Diamond & Specialty Minerals Summary for Dec. 6, 2018
THE DIAMOND and specialty minerals stocks box score for Thursday was a lacklustre 59-85-146. The TSX Venture Exchange added two points to 566 while polished diamond prices were flat. Dermot Desmond’s Mountain Province Diamonds Inc. (MPVD) gained one cent to $1.64 on 93,000 shares. The company is trading far below its 2016 high of $7.18, thanks to disappointing rough diamond prices achieved by its Gahcho Kue mine in the Northwest Territories.
Benoit Gascon’s Mason Graphite Inc. (LLG), down two cents to 57 cents on 81,000 shares, has received an updated feasibility study of its Lac Gueret graphite project in north-central Quebec. The study pegs the discounted net present value at $278-million after taxes for a 25-year mine that would cost $258.2-million to build. (The old study put the value at $352-million and the capital cost at just $165.8-million.) The scale of the mine is unchanged, with projected annual production of 51,900
tonnes of concentrate per year.
The revised study is based on the same reserve estimate used in the earlier version that recently passed its third anniversary, i.e., a total of 4.74 million tonnes averaging 27.8 per cent graphite. The resource estimate edged up a bit thanks to a slightly lower cut-off grade of 5.75 per cent. Lac Gueret now hosts 65.5 million tonnes measured and indicated at 17.2 per cent, with another 17.6 million tonnes inferred at 17.3 per cent graphite.
Mr. Gascon, president and chief executive officer, says that the company has “started receiving equipment and has begun preconstruction work” at the mine site, so it has updated the economics of the project. He says that the new study, like the old one, shows once again that Lac Gueret remains financially robust, adding that it is “becoming a reality at the dawn of an imminent and unique growth period for natural graphite,” thanks to the demand from the battery and electric vehicle sectors. (Flowery prose is often used to distract from looming financial hurdles.) Mason Graphite had nearly $25-million in working capital at the end of September, but it needs much more to start actual construction and reach production. Mr. Gascon says that the company “has been receiving financing interest from both existing and potentially new investors regarding various financial instruments” — a b it of bafflegab suggesting that while the company may have some proposals to consider, they may not sit well with shareholders. (When Mr. Gascon says that Mason is reviewing its financing options with the objective of maximizing shareholder value, he means, of course, that he hopes to minimize the shareholder dilution that raising a few hundred million dollars at 50 cents would incur.)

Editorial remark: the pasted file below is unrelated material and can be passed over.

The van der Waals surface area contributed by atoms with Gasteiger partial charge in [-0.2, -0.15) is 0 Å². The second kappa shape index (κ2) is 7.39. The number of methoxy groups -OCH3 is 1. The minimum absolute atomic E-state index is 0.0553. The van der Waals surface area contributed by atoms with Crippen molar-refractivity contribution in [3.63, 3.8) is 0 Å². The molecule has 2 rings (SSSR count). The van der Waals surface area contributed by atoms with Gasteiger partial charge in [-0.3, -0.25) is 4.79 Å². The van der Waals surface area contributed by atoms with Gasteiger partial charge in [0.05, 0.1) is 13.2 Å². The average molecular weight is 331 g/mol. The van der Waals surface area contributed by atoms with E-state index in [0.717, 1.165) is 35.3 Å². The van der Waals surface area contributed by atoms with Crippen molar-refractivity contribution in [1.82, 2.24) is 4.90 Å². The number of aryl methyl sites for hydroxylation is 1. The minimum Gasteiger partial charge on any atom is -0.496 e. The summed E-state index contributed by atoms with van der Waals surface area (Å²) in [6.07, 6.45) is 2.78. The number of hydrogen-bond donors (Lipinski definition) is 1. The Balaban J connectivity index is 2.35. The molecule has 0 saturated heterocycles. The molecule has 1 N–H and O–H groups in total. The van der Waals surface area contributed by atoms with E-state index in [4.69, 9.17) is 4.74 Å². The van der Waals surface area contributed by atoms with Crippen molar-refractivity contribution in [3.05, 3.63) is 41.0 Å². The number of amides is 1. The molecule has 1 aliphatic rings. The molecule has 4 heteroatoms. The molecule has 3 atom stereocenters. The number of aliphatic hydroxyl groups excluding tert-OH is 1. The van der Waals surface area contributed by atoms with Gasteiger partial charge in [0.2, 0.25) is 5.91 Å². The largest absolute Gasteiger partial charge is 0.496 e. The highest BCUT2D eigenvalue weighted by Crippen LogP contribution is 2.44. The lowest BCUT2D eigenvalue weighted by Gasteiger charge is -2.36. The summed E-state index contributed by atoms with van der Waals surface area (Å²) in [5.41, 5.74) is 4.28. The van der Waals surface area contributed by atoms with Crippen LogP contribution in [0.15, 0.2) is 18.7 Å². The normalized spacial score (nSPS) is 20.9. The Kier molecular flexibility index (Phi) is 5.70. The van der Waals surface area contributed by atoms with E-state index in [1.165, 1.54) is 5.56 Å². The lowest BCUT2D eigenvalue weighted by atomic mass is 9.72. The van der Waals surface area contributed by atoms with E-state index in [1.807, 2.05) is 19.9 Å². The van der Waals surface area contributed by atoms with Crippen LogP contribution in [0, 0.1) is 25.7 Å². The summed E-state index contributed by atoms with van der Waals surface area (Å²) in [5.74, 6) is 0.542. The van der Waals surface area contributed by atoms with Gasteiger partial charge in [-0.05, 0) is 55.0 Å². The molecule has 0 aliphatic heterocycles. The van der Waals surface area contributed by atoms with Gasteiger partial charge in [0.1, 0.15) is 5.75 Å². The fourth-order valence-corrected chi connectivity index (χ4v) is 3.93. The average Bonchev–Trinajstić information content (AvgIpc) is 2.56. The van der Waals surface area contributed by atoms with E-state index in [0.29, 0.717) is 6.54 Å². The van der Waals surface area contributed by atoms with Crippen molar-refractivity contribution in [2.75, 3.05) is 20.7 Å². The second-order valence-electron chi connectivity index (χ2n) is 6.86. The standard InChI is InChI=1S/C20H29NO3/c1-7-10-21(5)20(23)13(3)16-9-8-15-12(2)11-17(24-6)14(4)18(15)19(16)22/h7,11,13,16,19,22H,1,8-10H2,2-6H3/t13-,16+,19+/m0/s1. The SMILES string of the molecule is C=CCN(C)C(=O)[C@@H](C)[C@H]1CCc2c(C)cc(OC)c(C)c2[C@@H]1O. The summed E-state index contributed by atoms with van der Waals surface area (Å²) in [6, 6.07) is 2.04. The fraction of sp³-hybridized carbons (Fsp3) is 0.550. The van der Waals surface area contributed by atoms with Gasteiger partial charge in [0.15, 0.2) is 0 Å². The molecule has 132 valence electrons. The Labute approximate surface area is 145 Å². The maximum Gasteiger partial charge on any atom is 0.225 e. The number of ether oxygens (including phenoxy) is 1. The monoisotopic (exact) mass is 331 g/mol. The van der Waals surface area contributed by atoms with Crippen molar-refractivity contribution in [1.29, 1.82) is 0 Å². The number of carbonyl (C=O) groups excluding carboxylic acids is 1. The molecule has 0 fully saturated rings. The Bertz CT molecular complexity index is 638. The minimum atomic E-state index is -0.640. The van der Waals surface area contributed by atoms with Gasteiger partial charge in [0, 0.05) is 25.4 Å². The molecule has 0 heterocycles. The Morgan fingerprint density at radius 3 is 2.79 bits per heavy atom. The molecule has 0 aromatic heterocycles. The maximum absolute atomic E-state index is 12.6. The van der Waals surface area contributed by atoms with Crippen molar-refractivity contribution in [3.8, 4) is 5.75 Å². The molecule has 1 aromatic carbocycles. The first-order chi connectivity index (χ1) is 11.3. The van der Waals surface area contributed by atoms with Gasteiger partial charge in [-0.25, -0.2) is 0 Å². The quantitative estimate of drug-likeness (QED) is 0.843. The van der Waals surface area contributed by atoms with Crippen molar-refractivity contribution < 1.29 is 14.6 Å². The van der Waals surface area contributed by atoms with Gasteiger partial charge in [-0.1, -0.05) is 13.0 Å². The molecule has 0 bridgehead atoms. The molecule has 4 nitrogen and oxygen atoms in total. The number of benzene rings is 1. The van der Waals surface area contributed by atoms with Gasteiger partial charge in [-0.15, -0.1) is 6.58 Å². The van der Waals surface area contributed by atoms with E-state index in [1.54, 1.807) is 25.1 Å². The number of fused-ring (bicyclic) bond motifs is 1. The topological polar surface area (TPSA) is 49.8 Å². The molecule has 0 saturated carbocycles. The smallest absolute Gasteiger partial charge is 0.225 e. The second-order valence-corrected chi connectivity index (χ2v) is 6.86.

Greg Andrews’s Search Minerals Inc. (SMY), up one-half cent to four cents on 10,000 shares, has received assays of up to 1.07 per cent total rare earth elements (TREE) over a true width of 21.66 metres from the final eight holes drilled in its first phase of drilling at the Deep Fox critical rare earth element project in southeastern Labrador. A second phase of drilling is now complete with assays pending from those eight additional holes. Once all the assays are in hand, the company plans to prepare an initial resource estimate for Deep Fox.